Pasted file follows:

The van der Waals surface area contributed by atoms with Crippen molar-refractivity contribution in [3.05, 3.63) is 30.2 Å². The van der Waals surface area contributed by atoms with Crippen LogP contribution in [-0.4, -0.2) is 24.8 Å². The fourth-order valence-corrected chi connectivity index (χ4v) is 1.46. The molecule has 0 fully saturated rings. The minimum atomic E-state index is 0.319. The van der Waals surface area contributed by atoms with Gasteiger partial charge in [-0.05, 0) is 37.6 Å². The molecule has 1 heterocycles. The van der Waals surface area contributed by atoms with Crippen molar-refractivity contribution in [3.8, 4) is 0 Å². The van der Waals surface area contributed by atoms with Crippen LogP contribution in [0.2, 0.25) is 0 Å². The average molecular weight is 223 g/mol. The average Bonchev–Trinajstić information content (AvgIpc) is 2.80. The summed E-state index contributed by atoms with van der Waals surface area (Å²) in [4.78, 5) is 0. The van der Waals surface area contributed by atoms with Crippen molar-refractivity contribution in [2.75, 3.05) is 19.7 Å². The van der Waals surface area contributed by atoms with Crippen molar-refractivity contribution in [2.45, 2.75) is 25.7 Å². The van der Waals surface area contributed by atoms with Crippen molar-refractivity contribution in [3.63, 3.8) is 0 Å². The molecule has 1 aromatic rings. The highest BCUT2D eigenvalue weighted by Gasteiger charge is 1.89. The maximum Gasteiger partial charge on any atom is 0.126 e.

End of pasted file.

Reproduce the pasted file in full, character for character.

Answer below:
The van der Waals surface area contributed by atoms with Crippen molar-refractivity contribution in [3.05, 3.63) is 30.2 Å². The van der Waals surface area contributed by atoms with Crippen LogP contribution in [-0.4, -0.2) is 24.8 Å². The fourth-order valence-corrected chi connectivity index (χ4v) is 1.46. The molecule has 0 fully saturated rings. The minimum atomic E-state index is 0.319. The van der Waals surface area contributed by atoms with Gasteiger partial charge in [-0.05, 0) is 37.6 Å². The molecule has 1 heterocycles. The van der Waals surface area contributed by atoms with Crippen molar-refractivity contribution in [3.8, 4) is 0 Å². The van der Waals surface area contributed by atoms with Crippen LogP contribution in [0.2, 0.25) is 0 Å². The average molecular weight is 223 g/mol. The average Bonchev–Trinajstić information content (AvgIpc) is 2.80. The summed E-state index contributed by atoms with van der Waals surface area (Å²) in [4.78, 5) is 0. The van der Waals surface area contributed by atoms with Crippen molar-refractivity contribution in [2.75, 3.05) is 19.7 Å². The van der Waals surface area contributed by atoms with Crippen molar-refractivity contribution in [2.45, 2.75) is 25.7 Å². The van der Waals surface area contributed by atoms with Crippen molar-refractivity contribution in [3.63, 3.8) is 0 Å². The molecule has 1 aromatic rings. The highest BCUT2D eigenvalue weighted by Gasteiger charge is 1.89. The maximum Gasteiger partial charge on any atom is 0.126 e.